Partial anomalous pulmonary venous return (PAPVR) is a rare congenital heart defect of one or more pulmonary veins present from the time of birth.1
PAPVR Repair is a surgery performed under general anesthesia to redirect the blood to the correct veins with the help of a bypass machine.2
PAPVR is often associated with a sinus venous atrial septal defect and the late complications include patent ductus arteriosus not visualized at initial catheterization, breakdown of an oversewn atrial septal defect repair, and pulmonary venous obstruction.3,4
What Is PAPVR Repair?
Partial anomalous pulmonary venous return (PAPVR) is a rare congenital heart defect of one or more pulmonary veins present from the time of birth. During this disorder, the pulmonary vein drains the blood into the right atrium instead of the left atrium resulting in a serious of complications. To fix this problem, your doctor usually often suggests PAPVR repair surgery, although not necessary.
Many but not all will require surgery because when the anomaly is found in only one vein, there are no major challenges however when both the veins drain the oxygenated red blood to the right side, it may result in enlargement or dilate resulting in heart failure or dysrhythmias which can be life-threatening.1
What Happens During PAPVR Repair Surgery?
Partial anomalous pulmonary venous return Repair is a surgery performed under general anesthesia to redirect the blood to the correct veins with the help of a bypass machine. The main purpose of the procedure is to re-route all the pulmonary venous return to the left atrium. During this procedure, the surgeon makes a vertical incision in the anterior of the heart, opens the breastbone, and exposes the heart. ASD is also fixed with a patch as part of the surgery.2
What Are PAPVR Repair Complications?
The PAPVR surgery depends on the obstruction when there is an excessive blood flow, surgery is often carried out on an urgent basis, however, in other cases, it is done during the first six months of life. Medical studies demonstrate that patients who have undergone this procedure showed excellent long-term results.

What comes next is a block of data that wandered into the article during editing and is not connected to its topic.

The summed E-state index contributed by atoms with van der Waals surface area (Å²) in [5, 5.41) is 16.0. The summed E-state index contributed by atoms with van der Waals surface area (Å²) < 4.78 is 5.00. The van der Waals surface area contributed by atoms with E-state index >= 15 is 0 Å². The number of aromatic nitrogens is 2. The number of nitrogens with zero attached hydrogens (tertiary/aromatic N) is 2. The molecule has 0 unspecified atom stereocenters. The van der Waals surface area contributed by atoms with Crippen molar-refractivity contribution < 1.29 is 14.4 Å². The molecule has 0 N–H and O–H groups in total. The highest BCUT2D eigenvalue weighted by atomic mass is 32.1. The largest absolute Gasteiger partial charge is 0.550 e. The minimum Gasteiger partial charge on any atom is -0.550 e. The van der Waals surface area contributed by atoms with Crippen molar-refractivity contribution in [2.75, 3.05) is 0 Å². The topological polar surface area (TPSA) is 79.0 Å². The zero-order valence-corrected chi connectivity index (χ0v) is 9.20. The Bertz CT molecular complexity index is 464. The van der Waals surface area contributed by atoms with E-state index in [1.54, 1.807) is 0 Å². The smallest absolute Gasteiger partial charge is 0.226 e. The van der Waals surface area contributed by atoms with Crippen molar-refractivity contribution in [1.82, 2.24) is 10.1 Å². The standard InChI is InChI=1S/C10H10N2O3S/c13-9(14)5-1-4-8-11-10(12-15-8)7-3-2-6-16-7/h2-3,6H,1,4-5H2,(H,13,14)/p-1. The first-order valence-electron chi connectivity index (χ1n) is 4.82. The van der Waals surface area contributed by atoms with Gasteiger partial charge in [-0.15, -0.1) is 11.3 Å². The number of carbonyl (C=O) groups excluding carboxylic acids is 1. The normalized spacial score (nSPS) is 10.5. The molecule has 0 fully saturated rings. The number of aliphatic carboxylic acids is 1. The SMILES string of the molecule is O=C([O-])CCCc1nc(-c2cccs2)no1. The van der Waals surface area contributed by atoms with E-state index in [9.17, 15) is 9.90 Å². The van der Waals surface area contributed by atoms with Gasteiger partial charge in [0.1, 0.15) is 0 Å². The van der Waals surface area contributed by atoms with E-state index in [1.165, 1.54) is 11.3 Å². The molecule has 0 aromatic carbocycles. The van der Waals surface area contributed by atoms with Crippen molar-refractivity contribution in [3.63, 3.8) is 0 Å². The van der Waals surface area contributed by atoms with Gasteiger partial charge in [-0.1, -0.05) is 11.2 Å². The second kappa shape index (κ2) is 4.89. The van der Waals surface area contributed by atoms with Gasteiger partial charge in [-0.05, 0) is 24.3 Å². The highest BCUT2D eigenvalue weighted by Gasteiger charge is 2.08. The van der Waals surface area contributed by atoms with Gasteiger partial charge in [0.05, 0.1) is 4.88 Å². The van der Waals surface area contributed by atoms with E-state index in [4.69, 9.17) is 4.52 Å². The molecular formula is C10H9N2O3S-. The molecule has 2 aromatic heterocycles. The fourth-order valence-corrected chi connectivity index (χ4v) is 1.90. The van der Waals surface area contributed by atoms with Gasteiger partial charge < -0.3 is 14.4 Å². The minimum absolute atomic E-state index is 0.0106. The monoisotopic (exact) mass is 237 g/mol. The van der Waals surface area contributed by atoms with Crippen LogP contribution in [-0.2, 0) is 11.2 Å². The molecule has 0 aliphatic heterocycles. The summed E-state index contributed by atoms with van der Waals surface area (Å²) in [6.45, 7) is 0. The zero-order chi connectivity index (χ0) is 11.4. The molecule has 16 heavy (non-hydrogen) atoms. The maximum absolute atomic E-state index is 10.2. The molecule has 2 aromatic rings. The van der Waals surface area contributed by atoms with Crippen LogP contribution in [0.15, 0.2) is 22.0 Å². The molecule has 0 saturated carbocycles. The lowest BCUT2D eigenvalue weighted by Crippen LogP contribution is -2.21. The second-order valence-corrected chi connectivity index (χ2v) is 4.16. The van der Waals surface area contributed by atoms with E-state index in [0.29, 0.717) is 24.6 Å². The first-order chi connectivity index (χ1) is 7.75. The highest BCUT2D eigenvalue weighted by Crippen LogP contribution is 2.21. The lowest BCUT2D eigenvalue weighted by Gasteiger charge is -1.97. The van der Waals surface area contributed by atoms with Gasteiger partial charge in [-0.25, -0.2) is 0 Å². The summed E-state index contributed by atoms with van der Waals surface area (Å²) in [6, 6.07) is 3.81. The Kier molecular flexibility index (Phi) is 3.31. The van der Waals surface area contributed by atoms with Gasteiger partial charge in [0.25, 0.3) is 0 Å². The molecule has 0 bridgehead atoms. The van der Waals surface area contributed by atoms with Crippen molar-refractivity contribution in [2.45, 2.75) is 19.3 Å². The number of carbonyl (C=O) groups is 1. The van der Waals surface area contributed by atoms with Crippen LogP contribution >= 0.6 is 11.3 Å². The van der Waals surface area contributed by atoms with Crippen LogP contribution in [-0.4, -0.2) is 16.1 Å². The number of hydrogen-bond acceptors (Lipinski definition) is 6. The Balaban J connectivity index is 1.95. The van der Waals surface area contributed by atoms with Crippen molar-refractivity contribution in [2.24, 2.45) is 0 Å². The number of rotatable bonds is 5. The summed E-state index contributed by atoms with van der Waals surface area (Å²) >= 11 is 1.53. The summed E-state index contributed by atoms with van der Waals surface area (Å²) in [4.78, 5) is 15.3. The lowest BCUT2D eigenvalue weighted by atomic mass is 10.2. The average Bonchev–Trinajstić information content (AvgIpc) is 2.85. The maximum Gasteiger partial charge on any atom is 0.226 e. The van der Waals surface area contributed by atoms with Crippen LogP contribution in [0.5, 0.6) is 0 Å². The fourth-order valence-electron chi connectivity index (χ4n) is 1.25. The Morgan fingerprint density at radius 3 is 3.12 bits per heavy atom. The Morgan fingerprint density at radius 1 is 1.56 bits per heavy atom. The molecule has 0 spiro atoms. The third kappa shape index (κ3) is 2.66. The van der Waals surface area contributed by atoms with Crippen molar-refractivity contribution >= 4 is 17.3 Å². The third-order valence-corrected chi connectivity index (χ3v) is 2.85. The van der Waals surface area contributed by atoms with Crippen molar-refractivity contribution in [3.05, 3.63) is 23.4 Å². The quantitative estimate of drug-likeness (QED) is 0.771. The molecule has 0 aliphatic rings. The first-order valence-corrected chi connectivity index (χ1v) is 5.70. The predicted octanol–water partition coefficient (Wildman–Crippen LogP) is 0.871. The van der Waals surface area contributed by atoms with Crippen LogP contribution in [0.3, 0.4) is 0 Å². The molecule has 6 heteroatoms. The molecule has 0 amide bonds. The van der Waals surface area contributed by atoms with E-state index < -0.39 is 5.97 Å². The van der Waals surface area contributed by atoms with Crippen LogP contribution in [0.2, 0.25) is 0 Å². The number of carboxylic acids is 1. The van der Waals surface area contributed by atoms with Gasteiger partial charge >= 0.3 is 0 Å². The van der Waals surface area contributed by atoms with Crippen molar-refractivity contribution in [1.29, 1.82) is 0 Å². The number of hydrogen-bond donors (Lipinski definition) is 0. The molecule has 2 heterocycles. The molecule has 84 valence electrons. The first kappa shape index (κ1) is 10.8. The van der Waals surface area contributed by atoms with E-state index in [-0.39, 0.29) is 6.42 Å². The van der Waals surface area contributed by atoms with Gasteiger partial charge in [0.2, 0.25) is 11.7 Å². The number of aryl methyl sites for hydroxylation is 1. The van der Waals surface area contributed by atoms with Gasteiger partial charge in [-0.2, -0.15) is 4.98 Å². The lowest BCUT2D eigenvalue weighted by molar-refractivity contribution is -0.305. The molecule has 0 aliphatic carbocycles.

On the other hand, some possible complications were noticed after PAPVR surgery. The late complications include patent ductus arteriosus not envisioned at preliminary cardiac catheterization, failure of an over seamed atrial septal defect restoration, pulmonary venous blockade, and development of pulmonary artery hypertension later in adulthood.
These patients also showed an increased risk for subacute bacterial endocarditis (SBE). SBE is an infection triggered by bacteria in the plasma of the red blood cells. Children with cardiovascular diseases often experience this infection.
However, with the advancement in cardiovascular operations, these complications are successfully managed and help individuals lead a better quality of life. PAPVC repair can be performed efficiently with nominal side effects and later complications, especially the double patch technique has provided excellent reproducible outcomes.3,4
Anomalous pulmonary venous return (APVR) is an uncommon cardiovascular disease that occurs when the pulmonary veins flunk to develop normally. This often occurs at the time of birth. Pulmonary veins are blood vessels that transfer oxygenated blood from the lungs to the heart.
When the veins flunk there is an excessive flow of blood to the heart and there is no explicit way for the blood to get to the body. PAPVR repair surgery is often the most recommended option to treat this condition
- University of Wisconsin Hospitals and Clinics Authority. “Partial Anomalous Pulmonary Venous Return (PAPVR).” UW Health, www.uwhealth.org/heart-cardiovascular/partial-anomalous-pulmonary-venous-return-papvr/10968.
- “Congenital Heart Disease in Adults.” Mayo Clinic, Mayo Foundation for Medical Education and Research, 14 May 2020, www.mayoclinic.org/diseases-conditions/partial-anomalous-pulmonary-venous-return/cdc-20385691.
- Waqar, Tariq, et al. “Outcome after Surgical Repair of Partial Anomalous Pulmonary Venous Connection.” Pakistan Journal of Medical Sciences, Professional Medical Publications, 2016, www.ncbi.nlm.nih.gov/pmc/articles/PMC5216287/.
- Number 18-03: Lower Extremity Edema: Long Term Complication of PAPVR – Society for Cardiovascular Magnetic Resonance, https://scmr.org/page/COW1803/Number-18-03-Lower-extremity-edema-Long-term-complication-of-PAPVR.htm